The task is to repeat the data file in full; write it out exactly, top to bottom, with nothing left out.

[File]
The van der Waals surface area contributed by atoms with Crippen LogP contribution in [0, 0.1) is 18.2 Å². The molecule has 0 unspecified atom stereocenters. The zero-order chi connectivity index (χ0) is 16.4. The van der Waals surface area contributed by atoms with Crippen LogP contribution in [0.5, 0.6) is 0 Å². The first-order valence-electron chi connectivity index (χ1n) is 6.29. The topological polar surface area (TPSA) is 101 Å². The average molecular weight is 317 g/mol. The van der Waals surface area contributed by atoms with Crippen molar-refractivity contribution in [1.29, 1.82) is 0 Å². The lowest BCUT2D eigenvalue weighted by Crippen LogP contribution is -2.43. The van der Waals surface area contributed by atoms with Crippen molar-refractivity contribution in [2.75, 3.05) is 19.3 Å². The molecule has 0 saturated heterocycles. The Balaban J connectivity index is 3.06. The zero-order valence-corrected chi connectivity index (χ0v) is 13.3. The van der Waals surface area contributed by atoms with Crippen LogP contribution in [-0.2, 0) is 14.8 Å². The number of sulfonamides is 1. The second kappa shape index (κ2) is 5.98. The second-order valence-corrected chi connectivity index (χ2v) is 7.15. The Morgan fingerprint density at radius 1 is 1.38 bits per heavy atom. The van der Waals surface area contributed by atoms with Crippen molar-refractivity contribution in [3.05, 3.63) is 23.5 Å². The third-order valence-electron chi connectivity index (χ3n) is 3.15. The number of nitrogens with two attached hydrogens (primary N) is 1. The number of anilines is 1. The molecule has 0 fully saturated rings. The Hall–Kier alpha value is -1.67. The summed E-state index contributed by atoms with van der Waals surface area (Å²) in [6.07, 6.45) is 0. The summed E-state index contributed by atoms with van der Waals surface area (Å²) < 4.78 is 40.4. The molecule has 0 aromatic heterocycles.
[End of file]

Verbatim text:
The van der Waals surface area contributed by atoms with Crippen LogP contribution in [0, 0.1) is 18.2 Å². The molecule has 0 unspecified atom stereocenters. The zero-order chi connectivity index (χ0) is 16.4. The van der Waals surface area contributed by atoms with Crippen LogP contribution in [0.5, 0.6) is 0 Å². The first-order valence-electron chi connectivity index (χ1n) is 6.29. The topological polar surface area (TPSA) is 101 Å². The average molecular weight is 317 g/mol. The van der Waals surface area contributed by atoms with Crippen molar-refractivity contribution in [1.29, 1.82) is 0 Å². The lowest BCUT2D eigenvalue weighted by Crippen LogP contribution is -2.43. The van der Waals surface area contributed by atoms with Crippen molar-refractivity contribution in [2.75, 3.05) is 19.3 Å². The molecule has 0 saturated heterocycles. The Balaban J connectivity index is 3.06. The zero-order valence-corrected chi connectivity index (χ0v) is 13.3. The van der Waals surface area contributed by atoms with Crippen LogP contribution in [-0.2, 0) is 14.8 Å². The number of sulfonamides is 1. The second kappa shape index (κ2) is 5.98. The second-order valence-corrected chi connectivity index (χ2v) is 7.15. The Morgan fingerprint density at radius 1 is 1.38 bits per heavy atom. The van der Waals surface area contributed by atoms with Crippen molar-refractivity contribution in [3.05, 3.63) is 23.5 Å². The third-order valence-electron chi connectivity index (χ3n) is 3.15. The number of nitrogens with two attached hydrogens (primary N) is 1. The number of anilines is 1. The molecule has 0 fully saturated rings. The Hall–Kier alpha value is -1.67. The summed E-state index contributed by atoms with van der Waals surface area (Å²) in [6.07, 6.45) is 0. The summed E-state index contributed by atoms with van der Waals surface area (Å²) < 4.78 is 40.4. The molecule has 0 aromatic heterocycles.